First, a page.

Voters in North Cowichan will be given the option to have their say in the borrowing for a new $48-million RCMP detachment.
The municipality will hold an Alternative Approval Process instead of a referendum to determine if the residents of North Cowichan want to borrow the money for the facility, and the process will run over 30 days, beginning on June 12 and ending on July 14.
Although North Cowichan would borrow the full $48 million to construct the facility, which will be located on the municipality’s five-acre property bordering Ford Road and Drinkwater Road, the RCMP and the province would be responsible for paying back 60 per cent of costs of the new detachment.
The remaining 40 per cent (approximately $19.2 million) would be paid for by North Cowichan.
During the 30-day response period, if 10 per cent, or 2,692, of all North Cowichan residents or property owners oppose the proposal to borrow the cost of the new facility, council must reconsider how to move forward with the construction of the new detachment and may decide to hold a full-fledged referendum on the project.
To oppose the APP during the response period, eligible voters must sign and submit an Elector Response Form to North Cowichan’s corporate officer.
Information brochures, which include an Elector Response Form, will be mailed out in the coming weeks and are currently available for download on North Cowichan’s website.
Voters are asked to visit www.northcowichan.ca/RCMP to download a response form, learn more about the proposed new RCMP facility, the AAP, and who qualifies as an eligible elector.
North Cowichan’s portion of the cost will require roughly a four per cent tax increase, phased in between 2021 and 2024, and will cost the average taxpayer $71 per year for the balance of the loan.
The new RCMP facility will be a hub detachment that will bring together the North Cowichan/Duncan detachment, Forensic Identification Services, South Island Traffic Services, First Nations Policing and some services of the Shawnigan Lake RCMP detachment under one roof.
The existing North Cowichan/Duncan detachment on Canada Avenue is well past the end of its life.
The building has had ongoing issues with rodents, leaking, flooding, and lack of adequate space.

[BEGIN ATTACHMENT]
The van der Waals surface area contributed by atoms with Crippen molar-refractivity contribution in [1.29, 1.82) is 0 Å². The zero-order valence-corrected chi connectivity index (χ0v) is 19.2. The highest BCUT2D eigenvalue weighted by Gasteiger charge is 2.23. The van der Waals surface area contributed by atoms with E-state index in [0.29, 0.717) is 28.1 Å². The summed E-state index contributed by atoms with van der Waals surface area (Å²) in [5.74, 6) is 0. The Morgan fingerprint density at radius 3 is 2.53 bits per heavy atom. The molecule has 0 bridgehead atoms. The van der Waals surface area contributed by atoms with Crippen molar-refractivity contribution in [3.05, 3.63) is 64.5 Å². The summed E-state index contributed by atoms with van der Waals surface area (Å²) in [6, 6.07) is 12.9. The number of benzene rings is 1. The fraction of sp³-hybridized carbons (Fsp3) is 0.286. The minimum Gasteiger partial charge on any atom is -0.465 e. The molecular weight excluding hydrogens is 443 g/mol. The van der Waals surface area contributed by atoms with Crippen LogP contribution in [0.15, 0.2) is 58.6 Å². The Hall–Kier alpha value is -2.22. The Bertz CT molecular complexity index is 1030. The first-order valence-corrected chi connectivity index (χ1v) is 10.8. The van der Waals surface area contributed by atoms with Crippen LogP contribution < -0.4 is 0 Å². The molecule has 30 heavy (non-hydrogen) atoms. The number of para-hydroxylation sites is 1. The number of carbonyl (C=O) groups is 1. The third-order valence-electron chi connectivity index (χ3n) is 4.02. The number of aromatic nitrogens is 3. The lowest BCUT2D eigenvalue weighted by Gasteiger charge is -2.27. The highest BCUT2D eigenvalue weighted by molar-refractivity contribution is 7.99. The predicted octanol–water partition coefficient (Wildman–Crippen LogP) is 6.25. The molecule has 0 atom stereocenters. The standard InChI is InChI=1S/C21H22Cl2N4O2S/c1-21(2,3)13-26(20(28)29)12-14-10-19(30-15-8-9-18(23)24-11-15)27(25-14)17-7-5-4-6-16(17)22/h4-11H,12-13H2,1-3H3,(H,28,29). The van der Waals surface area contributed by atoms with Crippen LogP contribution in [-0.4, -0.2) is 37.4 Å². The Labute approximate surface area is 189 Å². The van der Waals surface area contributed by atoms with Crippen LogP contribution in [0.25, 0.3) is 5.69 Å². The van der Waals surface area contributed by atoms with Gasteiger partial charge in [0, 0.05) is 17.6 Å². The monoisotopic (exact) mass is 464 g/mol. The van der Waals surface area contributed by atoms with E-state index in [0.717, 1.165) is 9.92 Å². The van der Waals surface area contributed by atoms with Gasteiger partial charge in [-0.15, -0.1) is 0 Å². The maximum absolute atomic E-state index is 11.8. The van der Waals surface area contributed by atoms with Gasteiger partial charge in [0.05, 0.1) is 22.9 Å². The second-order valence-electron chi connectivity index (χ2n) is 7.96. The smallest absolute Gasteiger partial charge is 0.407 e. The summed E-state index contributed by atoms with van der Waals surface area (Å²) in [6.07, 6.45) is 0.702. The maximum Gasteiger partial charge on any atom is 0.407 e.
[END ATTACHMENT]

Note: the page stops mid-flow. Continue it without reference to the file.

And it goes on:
As well as being in deteriorating condition, the current detachment building is unable to hold the number of officers, prisoners and support staff to meet the needs of a growing community.
Mayor Al Siebring said during the council meeting on June 3 that one of the major factors in council’s decision to hold an AAP instead of a referendum is the cost; a referendum would cost taxpayers between $50,000 and $100,000, while an AAP would cost just about $2,000.
He said he was opposed to AAPs when he was first elected to council in 2008 and saw them as similar to the negative option billing that was being done by some cable companies in the past in which people paid for channels unless they told the cable companies they didn’t want them.
But Siebring said he has reconsidered his opposition to AAPs after 12 years on council in which he saw them work successfully on a number of other projects.
“People understand that we need this facility, and we want to do our best to keep its costs in line,” he said.
“Many of the services that will be brought under one roof in the new facility are currently spread out across different communities and buildings which makes it more difficult to access them. Bringing municipal, provincial, and indigenous police members together under one roof, along with Forensic Identification Services and South Island Traffic Services will allow for more efficient policing in our community.”
A staff report written last year also stated that if voters don’t give assent to borrow the money for the project, the RCMP could then potentially construct the building on its own anyway and charge the cost back to North Cowichan.
“This could be at a higher cost to the taxpayers than if North Cowichan were to borrow the funds and build the building,” the report stated.